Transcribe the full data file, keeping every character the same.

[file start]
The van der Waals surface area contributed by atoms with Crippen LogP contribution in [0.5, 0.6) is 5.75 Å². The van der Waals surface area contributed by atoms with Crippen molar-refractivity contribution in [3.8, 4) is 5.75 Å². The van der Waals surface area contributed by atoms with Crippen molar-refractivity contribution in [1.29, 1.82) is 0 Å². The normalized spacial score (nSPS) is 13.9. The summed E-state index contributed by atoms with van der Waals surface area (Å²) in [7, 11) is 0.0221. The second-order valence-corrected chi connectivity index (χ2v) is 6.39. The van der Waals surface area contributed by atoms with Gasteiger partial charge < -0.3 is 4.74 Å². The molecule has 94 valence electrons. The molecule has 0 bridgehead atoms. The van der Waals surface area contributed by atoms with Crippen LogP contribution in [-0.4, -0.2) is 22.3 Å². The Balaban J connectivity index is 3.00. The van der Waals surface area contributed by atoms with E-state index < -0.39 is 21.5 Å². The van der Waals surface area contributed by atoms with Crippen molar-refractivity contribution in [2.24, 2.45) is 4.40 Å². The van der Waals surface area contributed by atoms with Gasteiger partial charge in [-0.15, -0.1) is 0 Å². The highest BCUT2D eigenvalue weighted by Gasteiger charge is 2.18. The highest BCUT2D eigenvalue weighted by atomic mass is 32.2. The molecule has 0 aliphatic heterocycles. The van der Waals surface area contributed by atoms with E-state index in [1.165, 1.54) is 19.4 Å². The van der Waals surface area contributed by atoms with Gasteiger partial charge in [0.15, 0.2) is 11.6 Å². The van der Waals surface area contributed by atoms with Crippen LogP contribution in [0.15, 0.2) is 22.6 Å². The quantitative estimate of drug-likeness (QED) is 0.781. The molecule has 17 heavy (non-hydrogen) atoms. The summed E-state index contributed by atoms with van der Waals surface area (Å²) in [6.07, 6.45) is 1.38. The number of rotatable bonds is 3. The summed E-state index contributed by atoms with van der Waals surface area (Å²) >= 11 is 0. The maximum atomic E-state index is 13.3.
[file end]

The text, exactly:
The van der Waals surface area contributed by atoms with Crippen LogP contribution in [0.5, 0.6) is 5.75 Å². The van der Waals surface area contributed by atoms with Crippen molar-refractivity contribution in [3.8, 4) is 5.75 Å². The van der Waals surface area contributed by atoms with Crippen molar-refractivity contribution in [1.29, 1.82) is 0 Å². The normalized spacial score (nSPS) is 13.9. The summed E-state index contributed by atoms with van der Waals surface area (Å²) in [7, 11) is 0.0221. The second-order valence-corrected chi connectivity index (χ2v) is 6.39. The van der Waals surface area contributed by atoms with Gasteiger partial charge < -0.3 is 4.74 Å². The molecule has 94 valence electrons. The molecule has 0 bridgehead atoms. The van der Waals surface area contributed by atoms with Crippen LogP contribution in [-0.4, -0.2) is 22.3 Å². The Balaban J connectivity index is 3.00. The van der Waals surface area contributed by atoms with E-state index < -0.39 is 21.5 Å². The van der Waals surface area contributed by atoms with Crippen molar-refractivity contribution in [2.24, 2.45) is 4.40 Å². The van der Waals surface area contributed by atoms with Gasteiger partial charge in [-0.15, -0.1) is 0 Å². The highest BCUT2D eigenvalue weighted by Gasteiger charge is 2.18. The highest BCUT2D eigenvalue weighted by atomic mass is 32.2. The molecule has 0 aliphatic heterocycles. The van der Waals surface area contributed by atoms with E-state index in [1.165, 1.54) is 19.4 Å². The van der Waals surface area contributed by atoms with Gasteiger partial charge in [0.15, 0.2) is 11.6 Å². The van der Waals surface area contributed by atoms with Crippen LogP contribution in [0.15, 0.2) is 22.6 Å². The quantitative estimate of drug-likeness (QED) is 0.781. The molecule has 17 heavy (non-hydrogen) atoms. The summed E-state index contributed by atoms with van der Waals surface area (Å²) in [6.07, 6.45) is 1.38. The number of rotatable bonds is 3. The summed E-state index contributed by atoms with van der Waals surface area (Å²) >= 11 is 0. The maximum atomic E-state index is 13.3.